Back in 2003 I was fortunate to be part of a research team that discovered a mostly complete articulated skeleton of Poposaurus gracilis from the Chinle Formation of Utah. Uncovering such an amazing specimen is definitely one of the highlights of my career, especially the moment when we realized how amazingly complete and articulated the specimen was. Below is a photo of the articulated hind limb and pelvis at that moment during the excavation.
I've seen the specimen a couple of times at Yale in the process of preparation and the specimen is definitely a beauty. Furthermore is is extremely important because prior to this find P. gracilis was only known from the pelvis, hind limbs, and some vertebrae. Unfortunately, the skull of this new specimen was unrecoverable, but the rest provides much information including an articulated forelimb and the pes (foot). I should also add that we met a lot of good friends on this trip.
The first paper out on this specimen is not a detailed osteological study but rather introduces the specimen and provides a detailed determination of the proposed locomotor abilities of this taxon, concluding from numerous lines of evidence (phylogenetic, extant phylogenetic bracketing, morphological) that Poposaurus was an obligatory biped. Morphological support for bipedality in P. gracilis includes a fully erect posture, relatively short forelimbs, elongate pes, five sacral vertebrae, partially open acetabulum, and an elongate tail. Gauthier et al. also provide an in-depth argument that the development of bipedality in Archosauria represents a major evolutionary innovation in vertebrate history.
Finally this paper gives a preview of Sterling Nesbitt's upcoming (in press, out very very shortly) extremely detailed phylogenetic analysis of the Archosauria (from his PhD dissertation). Sterling's analysis provides some pretty surprising (and well-supported) placements of various taxa that will turn some heads and cause a good bit of discussion, especially regarding the revised definitions of some beloved (by some) clade names.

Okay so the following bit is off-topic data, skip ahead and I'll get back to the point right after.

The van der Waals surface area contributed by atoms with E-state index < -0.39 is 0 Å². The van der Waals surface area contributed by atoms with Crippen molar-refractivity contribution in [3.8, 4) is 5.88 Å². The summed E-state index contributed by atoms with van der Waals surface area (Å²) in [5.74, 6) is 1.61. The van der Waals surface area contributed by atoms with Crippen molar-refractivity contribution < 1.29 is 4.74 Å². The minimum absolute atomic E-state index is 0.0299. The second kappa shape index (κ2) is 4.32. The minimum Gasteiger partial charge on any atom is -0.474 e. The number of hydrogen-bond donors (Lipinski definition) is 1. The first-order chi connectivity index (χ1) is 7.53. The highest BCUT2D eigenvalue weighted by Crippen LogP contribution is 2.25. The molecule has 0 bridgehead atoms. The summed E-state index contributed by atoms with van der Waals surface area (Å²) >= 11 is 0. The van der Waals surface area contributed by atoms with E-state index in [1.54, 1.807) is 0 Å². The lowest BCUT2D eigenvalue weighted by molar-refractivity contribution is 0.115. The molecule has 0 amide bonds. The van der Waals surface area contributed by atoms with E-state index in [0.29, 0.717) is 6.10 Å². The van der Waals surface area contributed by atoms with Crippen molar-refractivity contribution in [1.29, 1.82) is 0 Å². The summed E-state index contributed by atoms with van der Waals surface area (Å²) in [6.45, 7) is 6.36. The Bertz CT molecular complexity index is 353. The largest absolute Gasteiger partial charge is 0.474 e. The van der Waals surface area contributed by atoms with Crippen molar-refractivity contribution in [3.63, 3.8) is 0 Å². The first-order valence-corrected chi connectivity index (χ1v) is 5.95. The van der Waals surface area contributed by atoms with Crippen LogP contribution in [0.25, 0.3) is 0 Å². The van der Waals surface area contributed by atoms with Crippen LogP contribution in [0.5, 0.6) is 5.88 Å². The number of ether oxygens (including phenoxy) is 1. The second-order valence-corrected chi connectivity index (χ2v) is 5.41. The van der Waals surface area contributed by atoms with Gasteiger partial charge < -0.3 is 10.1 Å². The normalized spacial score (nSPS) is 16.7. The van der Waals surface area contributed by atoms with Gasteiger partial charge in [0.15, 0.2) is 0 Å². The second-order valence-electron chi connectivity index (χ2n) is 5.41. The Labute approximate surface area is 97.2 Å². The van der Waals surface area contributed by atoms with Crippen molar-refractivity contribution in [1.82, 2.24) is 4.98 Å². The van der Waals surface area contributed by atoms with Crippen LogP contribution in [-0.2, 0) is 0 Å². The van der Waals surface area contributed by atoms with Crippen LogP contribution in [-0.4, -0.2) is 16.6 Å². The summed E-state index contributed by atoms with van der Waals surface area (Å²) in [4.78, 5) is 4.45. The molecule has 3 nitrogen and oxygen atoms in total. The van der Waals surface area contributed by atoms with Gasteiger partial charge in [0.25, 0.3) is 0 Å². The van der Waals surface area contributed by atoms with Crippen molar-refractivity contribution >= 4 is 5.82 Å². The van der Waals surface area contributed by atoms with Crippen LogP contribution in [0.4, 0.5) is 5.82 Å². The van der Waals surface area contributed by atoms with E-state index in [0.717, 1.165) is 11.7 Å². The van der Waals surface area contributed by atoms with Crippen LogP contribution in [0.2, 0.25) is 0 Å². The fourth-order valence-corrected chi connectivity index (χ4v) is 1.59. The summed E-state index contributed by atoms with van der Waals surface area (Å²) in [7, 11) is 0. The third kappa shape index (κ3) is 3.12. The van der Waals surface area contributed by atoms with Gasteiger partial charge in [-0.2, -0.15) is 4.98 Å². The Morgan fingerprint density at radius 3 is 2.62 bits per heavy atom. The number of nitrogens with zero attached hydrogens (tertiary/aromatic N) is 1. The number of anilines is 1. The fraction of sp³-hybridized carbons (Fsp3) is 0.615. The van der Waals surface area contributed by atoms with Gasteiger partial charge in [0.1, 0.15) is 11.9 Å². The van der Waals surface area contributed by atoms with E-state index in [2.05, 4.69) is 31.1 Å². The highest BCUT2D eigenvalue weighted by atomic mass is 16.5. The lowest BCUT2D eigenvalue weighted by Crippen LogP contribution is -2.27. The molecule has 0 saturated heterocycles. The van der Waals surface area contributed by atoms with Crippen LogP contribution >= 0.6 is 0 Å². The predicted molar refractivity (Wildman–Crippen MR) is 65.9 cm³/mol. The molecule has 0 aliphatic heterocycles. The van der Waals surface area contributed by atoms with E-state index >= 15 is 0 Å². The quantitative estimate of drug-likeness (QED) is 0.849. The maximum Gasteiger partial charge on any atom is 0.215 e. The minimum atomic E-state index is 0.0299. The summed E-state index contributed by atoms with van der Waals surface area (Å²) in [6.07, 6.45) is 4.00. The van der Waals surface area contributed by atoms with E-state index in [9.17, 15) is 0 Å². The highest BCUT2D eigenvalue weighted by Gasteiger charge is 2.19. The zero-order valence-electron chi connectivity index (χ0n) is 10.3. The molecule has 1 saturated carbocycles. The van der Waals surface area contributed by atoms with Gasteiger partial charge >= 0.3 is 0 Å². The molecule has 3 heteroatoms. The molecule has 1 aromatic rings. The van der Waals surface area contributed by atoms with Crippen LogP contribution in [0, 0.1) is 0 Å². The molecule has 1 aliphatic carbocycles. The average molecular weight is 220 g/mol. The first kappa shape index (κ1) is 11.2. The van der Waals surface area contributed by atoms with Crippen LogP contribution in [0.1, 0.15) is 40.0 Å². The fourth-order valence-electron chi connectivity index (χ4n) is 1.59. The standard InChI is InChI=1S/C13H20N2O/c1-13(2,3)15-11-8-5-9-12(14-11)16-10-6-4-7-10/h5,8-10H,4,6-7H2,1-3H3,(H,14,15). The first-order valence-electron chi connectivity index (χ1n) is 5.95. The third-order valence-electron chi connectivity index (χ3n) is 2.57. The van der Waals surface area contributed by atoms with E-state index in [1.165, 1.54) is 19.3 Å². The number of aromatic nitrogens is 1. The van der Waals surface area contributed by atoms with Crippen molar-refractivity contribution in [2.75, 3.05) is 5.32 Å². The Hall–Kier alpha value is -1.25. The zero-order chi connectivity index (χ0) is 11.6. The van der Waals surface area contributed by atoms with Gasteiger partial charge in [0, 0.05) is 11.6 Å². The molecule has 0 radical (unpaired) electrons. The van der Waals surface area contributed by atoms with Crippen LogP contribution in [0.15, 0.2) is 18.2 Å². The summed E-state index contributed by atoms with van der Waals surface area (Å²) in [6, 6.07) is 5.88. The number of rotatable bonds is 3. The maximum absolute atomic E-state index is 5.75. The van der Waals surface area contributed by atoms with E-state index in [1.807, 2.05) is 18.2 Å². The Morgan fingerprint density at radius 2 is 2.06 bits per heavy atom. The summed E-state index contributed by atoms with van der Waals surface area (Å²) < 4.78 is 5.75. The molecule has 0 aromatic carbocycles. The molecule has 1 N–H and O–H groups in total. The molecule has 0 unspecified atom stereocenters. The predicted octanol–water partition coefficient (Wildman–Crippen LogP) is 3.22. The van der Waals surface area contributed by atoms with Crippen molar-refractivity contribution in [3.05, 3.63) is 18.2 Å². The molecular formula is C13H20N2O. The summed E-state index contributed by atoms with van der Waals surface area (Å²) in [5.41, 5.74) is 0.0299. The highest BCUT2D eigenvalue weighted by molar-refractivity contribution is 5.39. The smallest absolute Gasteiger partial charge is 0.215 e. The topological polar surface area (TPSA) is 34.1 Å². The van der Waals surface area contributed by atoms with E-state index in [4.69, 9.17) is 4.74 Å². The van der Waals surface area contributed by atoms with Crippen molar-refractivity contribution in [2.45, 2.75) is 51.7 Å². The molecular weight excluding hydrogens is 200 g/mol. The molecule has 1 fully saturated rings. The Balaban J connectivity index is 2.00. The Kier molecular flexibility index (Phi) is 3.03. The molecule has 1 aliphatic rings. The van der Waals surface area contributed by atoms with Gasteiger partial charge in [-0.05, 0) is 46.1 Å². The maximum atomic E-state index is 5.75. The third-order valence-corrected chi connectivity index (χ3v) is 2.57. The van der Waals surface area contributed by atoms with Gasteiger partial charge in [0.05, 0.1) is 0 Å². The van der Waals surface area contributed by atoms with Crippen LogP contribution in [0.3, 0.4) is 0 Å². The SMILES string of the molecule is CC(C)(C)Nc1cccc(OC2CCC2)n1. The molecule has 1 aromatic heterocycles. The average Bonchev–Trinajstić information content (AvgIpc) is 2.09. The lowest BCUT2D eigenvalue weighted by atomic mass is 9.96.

Although I am told that the Poposaurus paper is officially out, it is not up yet on either the Yale Peabody Museum website or the BioOne site, but should be soon. I'll post the link as soon as it does. In the meantime you can read more about the initial find here. I'm also looking forward to the complete osteological description of this amazng specimen.
Gauthier, J. A., Nesbitt, S. J., Schachner, E. R., Bever, G. S., and W. G. Joyce. 2011. The bipedal stem crocodilian Poposaurus gracilis: inferring function in fossils and innovation in archosaur locomotion. Bulletin of the Peabody Museum of Natural History 52:107-126.
Abstract - We introduce a spectacular new specimen of a Late Triassic stem crocodilian identified as Poposaurus gracilis. It is part of a poorly known group, Poposauroidea, that, because of its striking similarities with contemporaneous stem avians (“dinosaurs”), has long puzzled archosaur paleontologists. Observed vertebrate locomotor behaviors, together with exceptional preservation of distinctive anatomical clues in this fossil, enable us to examine locomotor evolution in light of new advances in phylogenetic relationships among Triassic archosaurs. Because this stem crocodilian is unambiguously an archosaur, a diapsid, a tetrapod and a choanate sarcopterygian, we can safely infer major components of its locomotor behavior. These inferences, together with form-function constraints, suggest that P. gracilis was a fleet-footed, obligately erect-postured, striding biped. That behavior seems to have been superimposed on the ancestral archosaur’s innovative locomotor repertoire, which includes the capacity to “high walk.” These novelties persist in a recognizable form in archosaurs for at least 245 million years and are widely distributed across Earth’s surface in diverse ecological settings. They thus qualify as evolutionary innovations regardless of significant differences in diversification rates among extant diapsid reptiles.